With the arrival of the new Canada-United States-Mexico Agreement (CUSMA), our team at ARGO Customs knows that there are many questions and uncertainties that need to be addressed regarding this agreement. So, we decided to put together and answer some frequently asked questions to help you understand CUSMA and some of the new processes and regulations it is bringing.
ARGO Customs Answers Important Questions About CUSMA
- When will CUSMA start?
Beginning on July 1, 2020, the implantation of CUSMA will begin. For goods that are released after or on this date, they will be subject to these new tariffs. So, be prepared for these new processes and changes.
- Will NAFTA goods originate under the CUSMA?
There is no definite answer to this question. You must review the new CUSMA regulations to learn more about if the goods in question originate under CUSMA’s new agreement. As always, our customs brokers can help answer any questions or concerns you have with CUSMA and other importing and exporting rules/laws, so never hesitate to contact us when you need to.
- Will I need a certificate of origin for CUSMA goods?
You will not require a certificate of origin for things that have a value of $3,300.00 and above. With that being said, you will need certification of origin – as is standard for many new trade deals. Keep in mind that similar to NAFTA, it doesn’t need to be shown when it is being released and the certification can go along with any document.
The certification of origin may be completed by the importer, exporter, or the producer.
- Can an importer sign for the CUSMA certification?
Yes, an importer can sign the CUSMA certification of origin.
- For goods valued at $3,330 and under, will certification or a statement be needed for these items?
Beginning on July 1, the LVS threshold will take effect. In a situation where goods estimated at $3,300 and less are from a country that already has a Free Trade Agreement with Canada, there will be no need to show a certificate of origin or statement.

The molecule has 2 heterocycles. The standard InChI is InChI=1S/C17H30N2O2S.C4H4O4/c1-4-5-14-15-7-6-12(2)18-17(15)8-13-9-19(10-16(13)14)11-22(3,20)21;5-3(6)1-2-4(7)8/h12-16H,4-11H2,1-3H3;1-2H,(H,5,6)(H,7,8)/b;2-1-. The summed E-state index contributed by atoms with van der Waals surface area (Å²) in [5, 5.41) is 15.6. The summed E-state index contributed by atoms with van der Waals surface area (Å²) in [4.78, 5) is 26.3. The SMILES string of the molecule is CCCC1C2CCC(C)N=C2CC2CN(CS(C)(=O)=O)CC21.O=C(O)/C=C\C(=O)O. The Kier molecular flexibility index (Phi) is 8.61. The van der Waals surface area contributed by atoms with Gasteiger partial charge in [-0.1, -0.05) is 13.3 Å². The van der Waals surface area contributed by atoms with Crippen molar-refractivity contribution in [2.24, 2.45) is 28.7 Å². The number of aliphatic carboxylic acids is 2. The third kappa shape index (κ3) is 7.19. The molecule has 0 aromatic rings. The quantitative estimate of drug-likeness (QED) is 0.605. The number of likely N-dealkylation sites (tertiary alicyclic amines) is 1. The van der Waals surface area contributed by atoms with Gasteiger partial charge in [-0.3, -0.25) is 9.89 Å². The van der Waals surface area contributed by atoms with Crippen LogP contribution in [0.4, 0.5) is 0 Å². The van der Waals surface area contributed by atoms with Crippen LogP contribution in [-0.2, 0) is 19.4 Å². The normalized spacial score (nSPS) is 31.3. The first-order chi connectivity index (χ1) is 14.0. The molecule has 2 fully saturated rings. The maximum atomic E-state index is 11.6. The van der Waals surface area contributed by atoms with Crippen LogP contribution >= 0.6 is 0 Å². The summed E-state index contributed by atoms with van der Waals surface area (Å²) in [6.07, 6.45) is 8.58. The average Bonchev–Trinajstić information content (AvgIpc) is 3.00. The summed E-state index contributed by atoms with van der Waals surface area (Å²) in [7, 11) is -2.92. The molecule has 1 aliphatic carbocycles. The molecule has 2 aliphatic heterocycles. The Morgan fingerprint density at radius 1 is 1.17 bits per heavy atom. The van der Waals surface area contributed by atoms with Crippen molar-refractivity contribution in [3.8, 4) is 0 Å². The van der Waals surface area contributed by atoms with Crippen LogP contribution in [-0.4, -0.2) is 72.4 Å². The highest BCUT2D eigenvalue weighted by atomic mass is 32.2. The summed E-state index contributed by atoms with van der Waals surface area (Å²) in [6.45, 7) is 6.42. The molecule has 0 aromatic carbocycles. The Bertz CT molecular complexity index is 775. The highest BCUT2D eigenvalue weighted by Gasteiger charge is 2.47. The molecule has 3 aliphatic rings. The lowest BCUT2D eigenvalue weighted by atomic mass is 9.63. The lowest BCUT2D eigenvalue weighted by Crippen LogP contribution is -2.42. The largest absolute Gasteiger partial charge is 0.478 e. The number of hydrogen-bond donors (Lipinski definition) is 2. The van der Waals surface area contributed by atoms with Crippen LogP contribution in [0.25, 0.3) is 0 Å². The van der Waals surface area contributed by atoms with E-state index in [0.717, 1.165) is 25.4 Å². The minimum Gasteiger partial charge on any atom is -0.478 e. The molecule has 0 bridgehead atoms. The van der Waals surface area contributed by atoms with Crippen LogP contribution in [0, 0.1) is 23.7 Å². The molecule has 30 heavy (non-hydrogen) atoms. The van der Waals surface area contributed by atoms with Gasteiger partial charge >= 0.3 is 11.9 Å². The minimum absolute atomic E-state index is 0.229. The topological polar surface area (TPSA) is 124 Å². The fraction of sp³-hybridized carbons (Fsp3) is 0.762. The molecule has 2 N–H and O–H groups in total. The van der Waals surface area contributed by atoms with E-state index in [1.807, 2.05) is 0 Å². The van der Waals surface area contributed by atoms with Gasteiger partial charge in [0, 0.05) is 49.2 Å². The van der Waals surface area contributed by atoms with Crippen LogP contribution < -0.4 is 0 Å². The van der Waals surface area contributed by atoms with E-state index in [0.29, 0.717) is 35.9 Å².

- For LVS Shipments that now need a certificate of origin, are “made in” stickers/stamps enough to get favored treatment?
For normal and causal products, yes, a simple “made in” symbol or marking should be sufficient. But for commercial goods, if there were to be an audit the Canada Border Services Agency (CBSA) has the right to be shown proof of origin. It is recommended to always get confirmation of where the goods originate from the client.
- For CUSMA goods, are there any tariff treatment codes to be aware of?
For goods that are imported into Canada, yes, there are two possible codes to be aware of; 10 is for goods from America, while 11 are goods that originate from Mexico. Unlike with NAFTA, goods that originate from both Mexico and the USA, no longer have a treatment code.
- For CUSMA goods, exactly how many origin criteria are there?
Per CUSMA Article 4.2, there are four. Please refer to the CUSMA agreement (Article 4.2) and contact our ARGO Customs team for further information and details regarding this or any other question.
- Do I need TPL Certificates of Eligibility?
As it stands now, there are no changes to TPL Certificates of Eligibility on imports. Please keep in mind that they are needed for goods from Mexico.
- Can I leave the importer information on certification of origin empty?
No, you cannot leave the importer information unfilled. If the importer is not known, under data element 5 you can use “unknown.” When there are a large number of importers (blanked certificate) you can let them know to see the included list – this was also the case for NAFTA.
For non-residents importers (NRI), you can provide the full name of the importer, the Canadian address of where the goods are going/importing to, along with a phone number and email address.
- For goods billed at the most-favored-nation (MFN) rate, but actually originate under the CUSMA, can there be a refund?
If it is later found that the goods indeed originated under the CUSMA, yes, a refund will be given. You can file under Section 74(c)(ii) of the Customs Act in situations like these.
You must file the claim within four years from the exact date of accounting.
- Will there be an update to D11-4-32 Application of the De Minimis Provision to Textile and Apparel Goods under the North American Free Trade Agreement (NAFTA) by the CBSA?
No, the Canadian Border Services Agency will not be changing this. You can attain further information about this by referencing the CUSMA Rules of Origin Uniform Regulations.
ARGO Customs Brokers
At ARGO Customs, we can help simplify your Canadian Customs clearance process by utilizing our cutting-edge customs software, along with our vast experience in dealing with importing and exporting goods. Our team can provide the customs assistance and clearance solutions you need to streamline your shipments, avoid delays, issues, and the possibility of fines and unnecessary tariffs.
To learn more about CUSMA and Canadian importing and exporting, please contact our brokers at ARGO Customs today.